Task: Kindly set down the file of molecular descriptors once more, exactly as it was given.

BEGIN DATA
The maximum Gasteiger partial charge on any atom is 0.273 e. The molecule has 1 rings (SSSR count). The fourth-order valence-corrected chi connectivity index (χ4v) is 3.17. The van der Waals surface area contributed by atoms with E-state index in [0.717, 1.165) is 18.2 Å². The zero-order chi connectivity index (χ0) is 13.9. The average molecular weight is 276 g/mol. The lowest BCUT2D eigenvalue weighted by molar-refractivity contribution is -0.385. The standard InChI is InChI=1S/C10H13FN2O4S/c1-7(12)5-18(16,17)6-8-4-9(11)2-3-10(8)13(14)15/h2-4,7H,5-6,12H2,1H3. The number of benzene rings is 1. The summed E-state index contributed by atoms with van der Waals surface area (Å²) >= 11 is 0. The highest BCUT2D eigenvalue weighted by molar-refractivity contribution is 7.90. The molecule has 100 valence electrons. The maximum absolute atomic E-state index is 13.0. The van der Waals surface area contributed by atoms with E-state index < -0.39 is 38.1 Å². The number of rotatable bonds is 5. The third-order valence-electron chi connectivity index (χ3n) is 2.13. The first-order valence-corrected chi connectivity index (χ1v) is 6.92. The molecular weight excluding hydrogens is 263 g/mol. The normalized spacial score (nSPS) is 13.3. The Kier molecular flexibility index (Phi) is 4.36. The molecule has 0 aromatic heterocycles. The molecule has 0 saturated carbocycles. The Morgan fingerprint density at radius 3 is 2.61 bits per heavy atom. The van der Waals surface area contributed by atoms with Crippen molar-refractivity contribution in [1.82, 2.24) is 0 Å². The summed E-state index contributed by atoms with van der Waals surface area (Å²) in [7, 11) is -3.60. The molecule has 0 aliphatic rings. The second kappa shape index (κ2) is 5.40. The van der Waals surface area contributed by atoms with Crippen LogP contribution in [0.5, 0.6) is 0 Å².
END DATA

The maximum Gasteiger partial charge on any atom is 0.273 e. The molecule has 1 rings (SSSR count). The fourth-order valence-corrected chi connectivity index (χ4v) is 3.17. The van der Waals surface area contributed by atoms with E-state index in [0.717, 1.165) is 18.2 Å². The zero-order chi connectivity index (χ0) is 13.9. The average molecular weight is 276 g/mol. The lowest BCUT2D eigenvalue weighted by molar-refractivity contribution is -0.385. The standard InChI is InChI=1S/C10H13FN2O4S/c1-7(12)5-18(16,17)6-8-4-9(11)2-3-10(8)13(14)15/h2-4,7H,5-6,12H2,1H3. The number of benzene rings is 1. The summed E-state index contributed by atoms with van der Waals surface area (Å²) >= 11 is 0. The highest BCUT2D eigenvalue weighted by molar-refractivity contribution is 7.90. The molecule has 100 valence electrons. The maximum absolute atomic E-state index is 13.0. The van der Waals surface area contributed by atoms with E-state index < -0.39 is 38.1 Å². The number of rotatable bonds is 5. The third-order valence-electron chi connectivity index (χ3n) is 2.13. The first-order valence-corrected chi connectivity index (χ1v) is 6.92. The molecular weight excluding hydrogens is 263 g/mol. The normalized spacial score (nSPS) is 13.3. The Kier molecular flexibility index (Phi) is 4.36. The molecule has 0 aromatic heterocycles. The molecule has 0 saturated carbocycles. The Morgan fingerprint density at radius 3 is 2.61 bits per heavy atom. The van der Waals surface area contributed by atoms with Crippen molar-refractivity contribution in [1.82, 2.24) is 0 Å². The summed E-state index contributed by atoms with van der Waals surface area (Å²) in [7, 11) is -3.60. The molecule has 0 aliphatic rings. The second kappa shape index (κ2) is 5.40. The van der Waals surface area contributed by atoms with Crippen LogP contribution in [0.5, 0.6) is 0 Å².